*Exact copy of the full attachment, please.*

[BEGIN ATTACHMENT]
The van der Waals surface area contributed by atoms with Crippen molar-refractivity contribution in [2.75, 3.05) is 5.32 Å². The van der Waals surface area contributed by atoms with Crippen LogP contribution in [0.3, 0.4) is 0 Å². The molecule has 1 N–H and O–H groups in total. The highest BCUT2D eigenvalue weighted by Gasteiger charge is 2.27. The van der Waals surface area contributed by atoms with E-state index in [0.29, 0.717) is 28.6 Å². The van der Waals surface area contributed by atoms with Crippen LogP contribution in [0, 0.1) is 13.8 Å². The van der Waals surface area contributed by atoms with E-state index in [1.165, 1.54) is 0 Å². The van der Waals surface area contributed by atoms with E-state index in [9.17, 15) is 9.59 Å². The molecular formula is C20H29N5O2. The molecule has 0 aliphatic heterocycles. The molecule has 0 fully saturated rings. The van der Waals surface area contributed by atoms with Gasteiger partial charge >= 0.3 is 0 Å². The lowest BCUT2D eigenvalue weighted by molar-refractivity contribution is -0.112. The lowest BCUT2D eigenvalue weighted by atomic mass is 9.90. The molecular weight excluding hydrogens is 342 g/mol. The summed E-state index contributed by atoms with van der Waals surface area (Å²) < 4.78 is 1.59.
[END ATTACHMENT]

The van der Waals surface area contributed by atoms with Crippen molar-refractivity contribution in [2.75, 3.05) is 5.32 Å². The van der Waals surface area contributed by atoms with Crippen LogP contribution in [0.3, 0.4) is 0 Å². The molecule has 1 N–H and O–H groups in total. The highest BCUT2D eigenvalue weighted by Gasteiger charge is 2.27. The van der Waals surface area contributed by atoms with E-state index in [0.29, 0.717) is 28.6 Å². The van der Waals surface area contributed by atoms with Crippen LogP contribution in [0, 0.1) is 13.8 Å². The van der Waals surface area contributed by atoms with E-state index in [1.165, 1.54) is 0 Å². The van der Waals surface area contributed by atoms with E-state index in [9.17, 15) is 9.59 Å². The molecular formula is C20H29N5O2. The molecule has 0 aliphatic heterocycles. The molecule has 0 fully saturated rings. The van der Waals surface area contributed by atoms with Gasteiger partial charge >= 0.3 is 0 Å². The lowest BCUT2D eigenvalue weighted by molar-refractivity contribution is -0.112. The lowest BCUT2D eigenvalue weighted by atomic mass is 9.90. The molecular weight excluding hydrogens is 342 g/mol. The summed E-state index contributed by atoms with van der Waals surface area (Å²) < 4.78 is 1.59.